I’m a Weightlifter, and This Is the Phrase I Wish People Would Stop Saying at the Gym

Photo: Getty Images/owngarden
After finishing up three different leg and glute-focused exercises—squats, hip thrusts, and donkey kickbacks—I headed toward the hip abductor machine on the first floor of my gym. Hip abductions were my final exercise, and hopping on the machine meant that I could wrap up my workout after a long day of work.

To no surprise, it was already taken by a gym-goer and their partner, as many of the machines typically are during peak times in New York City (and just about every other populated city). So I decided to ask, “Excuse me, how many sets do you have left?” Usually, if the reply goes something like “I’ve got 30 minutes left” or “Ten more sets,” I'll bounce to another machine before returning. But the person on the hip abductor machine replied: “Sorry, I just got here.” Flustered, I just said “Okay,” and left. 

As a weightlifter who frequents the gym often, I find this response to be super frustrating. In all reality, “Sorry, I just got here” is simply code for, “I’m going to be here for a while, so you can leave.”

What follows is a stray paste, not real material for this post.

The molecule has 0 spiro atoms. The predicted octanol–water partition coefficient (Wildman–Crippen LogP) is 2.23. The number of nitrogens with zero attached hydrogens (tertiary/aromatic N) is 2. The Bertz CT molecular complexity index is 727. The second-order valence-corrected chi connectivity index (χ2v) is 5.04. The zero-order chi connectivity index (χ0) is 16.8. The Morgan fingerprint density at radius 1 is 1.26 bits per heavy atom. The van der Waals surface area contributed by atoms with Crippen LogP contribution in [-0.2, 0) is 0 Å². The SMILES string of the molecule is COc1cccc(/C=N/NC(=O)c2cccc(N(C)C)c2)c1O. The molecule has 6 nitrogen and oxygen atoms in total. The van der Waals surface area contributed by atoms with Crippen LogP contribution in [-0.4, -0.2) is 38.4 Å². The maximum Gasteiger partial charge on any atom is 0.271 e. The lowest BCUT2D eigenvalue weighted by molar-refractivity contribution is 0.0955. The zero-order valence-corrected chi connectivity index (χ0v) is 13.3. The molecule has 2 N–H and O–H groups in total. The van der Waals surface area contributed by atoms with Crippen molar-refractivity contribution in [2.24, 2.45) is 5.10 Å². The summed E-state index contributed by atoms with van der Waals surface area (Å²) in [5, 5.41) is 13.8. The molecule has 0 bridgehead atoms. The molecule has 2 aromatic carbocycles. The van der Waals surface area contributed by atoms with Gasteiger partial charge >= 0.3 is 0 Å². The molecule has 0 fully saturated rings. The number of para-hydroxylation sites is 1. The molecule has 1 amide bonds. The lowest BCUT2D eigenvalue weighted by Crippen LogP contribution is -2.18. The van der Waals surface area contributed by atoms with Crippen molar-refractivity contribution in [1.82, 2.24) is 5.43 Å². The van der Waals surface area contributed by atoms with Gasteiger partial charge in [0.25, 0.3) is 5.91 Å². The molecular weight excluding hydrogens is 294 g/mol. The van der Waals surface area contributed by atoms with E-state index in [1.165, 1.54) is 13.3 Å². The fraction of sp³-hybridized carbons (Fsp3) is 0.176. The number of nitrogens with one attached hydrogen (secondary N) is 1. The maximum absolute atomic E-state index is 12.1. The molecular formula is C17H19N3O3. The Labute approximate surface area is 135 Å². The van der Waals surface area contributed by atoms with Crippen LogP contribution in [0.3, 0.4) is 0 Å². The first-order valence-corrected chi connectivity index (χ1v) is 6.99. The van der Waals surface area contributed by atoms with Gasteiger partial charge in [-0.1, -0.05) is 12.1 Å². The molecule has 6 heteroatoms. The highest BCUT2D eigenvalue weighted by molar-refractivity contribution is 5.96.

While people aren’t technically required to respond (rude if you don’t, IMO), it’s an unspoken rule and considered proper gym etiquette to inform others how many sets we have left. This way, people aren't left guessing on whether they should wait or go forward with their routine.

Unfortunately, this wasn’t the first time I’ve heard this response. Of all the gyms I’ve been to in New York City, Boston, Chicago, and Wisconsin, “Sorry, I just got here” has been a common response among them all. 

In one of the gyms in Queens that I used to visit, I witnessed people not only giving me attitude when I asked how many sets they had left, but also hogging weights, not wiping down their equipment, and even walking out of the bathroom without washing their hands (gross, I know). Instead of feeling amped about going to the gym, I had so much built-up anxiety that I dreaded it, so much so that I created excuses in my head to skip gym days because I didn’t want to deal.

On days that I nudged myself to lift, I listened to an annoying amount of “Sorry, I just got here,” often waiting 30 minutes to an hour for a squat rack, cable machine, or bench. By the time I finished waiting, my muscles had cooled down and I had to restart my warmup—or worse, the gym was closing. 

Gyms are supposed to be spaces where people can destress and unwind from a long day. But the atmosphere is only as good as people make it. By sharing how many sets we have left, or better yet, offering people the chance to work in if we’re going to take a while, we’re in turn creating a healthier and friendlier environment where everyone can lift, sweat, and work out without wasting their time. 

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